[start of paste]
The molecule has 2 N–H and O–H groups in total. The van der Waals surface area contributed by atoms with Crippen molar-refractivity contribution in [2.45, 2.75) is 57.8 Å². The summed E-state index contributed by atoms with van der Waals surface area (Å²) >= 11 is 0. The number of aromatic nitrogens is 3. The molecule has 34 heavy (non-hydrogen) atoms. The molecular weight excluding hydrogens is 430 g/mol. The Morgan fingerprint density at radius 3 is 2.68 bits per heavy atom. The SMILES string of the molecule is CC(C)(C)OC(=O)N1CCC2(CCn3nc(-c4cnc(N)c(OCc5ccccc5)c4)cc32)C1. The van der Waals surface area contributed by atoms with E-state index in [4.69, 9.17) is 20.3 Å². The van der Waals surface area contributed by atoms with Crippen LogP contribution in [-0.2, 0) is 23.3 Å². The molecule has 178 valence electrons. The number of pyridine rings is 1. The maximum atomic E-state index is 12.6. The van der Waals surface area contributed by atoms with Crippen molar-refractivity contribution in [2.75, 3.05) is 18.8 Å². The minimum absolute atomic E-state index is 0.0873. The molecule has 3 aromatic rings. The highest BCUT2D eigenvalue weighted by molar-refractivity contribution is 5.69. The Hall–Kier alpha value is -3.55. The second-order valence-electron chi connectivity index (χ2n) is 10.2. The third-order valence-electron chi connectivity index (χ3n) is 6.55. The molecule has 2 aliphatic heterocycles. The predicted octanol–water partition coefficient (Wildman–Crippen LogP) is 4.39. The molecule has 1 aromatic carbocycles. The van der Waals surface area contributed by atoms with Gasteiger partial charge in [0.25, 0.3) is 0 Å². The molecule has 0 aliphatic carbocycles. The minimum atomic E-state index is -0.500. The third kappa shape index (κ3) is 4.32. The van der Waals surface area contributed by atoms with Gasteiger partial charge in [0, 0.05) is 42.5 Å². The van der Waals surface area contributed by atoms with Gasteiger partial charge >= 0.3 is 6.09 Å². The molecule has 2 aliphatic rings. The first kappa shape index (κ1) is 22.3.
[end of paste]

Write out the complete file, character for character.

The molecule has 2 N–H and O–H groups in total. The van der Waals surface area contributed by atoms with Crippen molar-refractivity contribution in [2.45, 2.75) is 57.8 Å². The summed E-state index contributed by atoms with van der Waals surface area (Å²) >= 11 is 0. The number of aromatic nitrogens is 3. The molecule has 34 heavy (non-hydrogen) atoms. The molecular weight excluding hydrogens is 430 g/mol. The Morgan fingerprint density at radius 3 is 2.68 bits per heavy atom. The SMILES string of the molecule is CC(C)(C)OC(=O)N1CCC2(CCn3nc(-c4cnc(N)c(OCc5ccccc5)c4)cc32)C1. The van der Waals surface area contributed by atoms with E-state index in [4.69, 9.17) is 20.3 Å². The van der Waals surface area contributed by atoms with Crippen LogP contribution in [-0.2, 0) is 23.3 Å². The molecule has 178 valence electrons. The number of pyridine rings is 1. The maximum atomic E-state index is 12.6. The van der Waals surface area contributed by atoms with Crippen molar-refractivity contribution in [2.75, 3.05) is 18.8 Å². The minimum absolute atomic E-state index is 0.0873. The molecule has 3 aromatic rings. The highest BCUT2D eigenvalue weighted by molar-refractivity contribution is 5.69. The Hall–Kier alpha value is -3.55. The second-order valence-electron chi connectivity index (χ2n) is 10.2. The third-order valence-electron chi connectivity index (χ3n) is 6.55. The molecule has 2 aliphatic heterocycles. The predicted octanol–water partition coefficient (Wildman–Crippen LogP) is 4.39. The molecule has 1 aromatic carbocycles. The van der Waals surface area contributed by atoms with Gasteiger partial charge in [0.25, 0.3) is 0 Å². The molecule has 0 aliphatic carbocycles. The minimum atomic E-state index is -0.500. The third kappa shape index (κ3) is 4.32. The van der Waals surface area contributed by atoms with Gasteiger partial charge in [0, 0.05) is 42.5 Å². The van der Waals surface area contributed by atoms with Gasteiger partial charge >= 0.3 is 6.09 Å². The molecule has 2 aliphatic rings. The first kappa shape index (κ1) is 22.3.